Integrating mental health and vision interventions in patients with age-related macular degeneration may decrease the risk for depressive disorders, the results of a recent study suggest.
The study, published online on July 9, 2014, in Ophthalmology, compared the efficacy of low vision rehabilitation combined with behavior activation and combined with supportive therapy to prevent depressive disorders among patients diagnosed with macular degeneration. Behavior activation aims to increase adaptive behaviors and achieve valued goals, while supportive therapy provides emotional support and controls for attention. A total of 188 patients with depressive symptoms were randomized to receive behavior activation or supportive therapy.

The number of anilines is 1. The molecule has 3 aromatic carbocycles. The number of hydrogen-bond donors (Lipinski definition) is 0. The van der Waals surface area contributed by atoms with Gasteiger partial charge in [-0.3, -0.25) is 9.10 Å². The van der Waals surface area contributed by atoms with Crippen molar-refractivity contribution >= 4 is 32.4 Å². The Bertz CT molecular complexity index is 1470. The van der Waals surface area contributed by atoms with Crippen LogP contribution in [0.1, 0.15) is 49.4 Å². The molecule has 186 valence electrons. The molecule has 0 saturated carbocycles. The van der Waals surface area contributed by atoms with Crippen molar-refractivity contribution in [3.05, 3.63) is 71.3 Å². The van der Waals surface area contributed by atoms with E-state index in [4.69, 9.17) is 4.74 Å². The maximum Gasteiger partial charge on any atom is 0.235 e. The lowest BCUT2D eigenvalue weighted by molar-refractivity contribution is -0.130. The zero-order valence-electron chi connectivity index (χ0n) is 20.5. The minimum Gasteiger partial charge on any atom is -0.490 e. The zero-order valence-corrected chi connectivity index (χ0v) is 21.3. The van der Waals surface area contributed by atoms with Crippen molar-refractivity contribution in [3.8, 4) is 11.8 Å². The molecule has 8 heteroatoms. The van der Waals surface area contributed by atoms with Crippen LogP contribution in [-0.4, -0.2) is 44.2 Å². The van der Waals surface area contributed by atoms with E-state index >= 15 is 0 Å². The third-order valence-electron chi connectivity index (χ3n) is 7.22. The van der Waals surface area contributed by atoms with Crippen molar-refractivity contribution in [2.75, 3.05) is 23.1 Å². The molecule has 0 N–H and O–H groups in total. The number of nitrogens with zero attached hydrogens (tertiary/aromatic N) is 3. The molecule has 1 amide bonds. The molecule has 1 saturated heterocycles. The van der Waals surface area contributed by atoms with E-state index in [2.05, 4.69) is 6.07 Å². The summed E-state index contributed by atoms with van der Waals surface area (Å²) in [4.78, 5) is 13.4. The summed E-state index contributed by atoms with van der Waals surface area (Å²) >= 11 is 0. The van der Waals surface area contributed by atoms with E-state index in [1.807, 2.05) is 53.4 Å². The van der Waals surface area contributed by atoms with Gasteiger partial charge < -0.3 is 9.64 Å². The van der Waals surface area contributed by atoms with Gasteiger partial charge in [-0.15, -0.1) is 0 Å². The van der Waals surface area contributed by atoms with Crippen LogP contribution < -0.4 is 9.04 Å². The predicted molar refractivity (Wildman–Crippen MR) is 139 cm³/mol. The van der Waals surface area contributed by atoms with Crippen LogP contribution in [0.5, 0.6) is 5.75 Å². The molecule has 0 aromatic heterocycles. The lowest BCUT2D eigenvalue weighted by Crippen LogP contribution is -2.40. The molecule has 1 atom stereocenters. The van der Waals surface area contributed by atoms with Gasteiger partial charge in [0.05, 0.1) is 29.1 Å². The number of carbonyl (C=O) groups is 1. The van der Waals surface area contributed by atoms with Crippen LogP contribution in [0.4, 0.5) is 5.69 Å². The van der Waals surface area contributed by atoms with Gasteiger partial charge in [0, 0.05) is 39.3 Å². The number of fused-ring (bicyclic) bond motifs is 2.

After 4 months, 12.6% of behavior activation patients developed a depressive disorder, compared with 23.4% of supportive therapy patients. Behavior activation was also associated with greater improvements of functional vision compared with supportive therapy, although the difference was not statistically significant. Behavior activation and low vision rehabilitation may prevent depression by keeping patients socially engaged, the study authors suggest.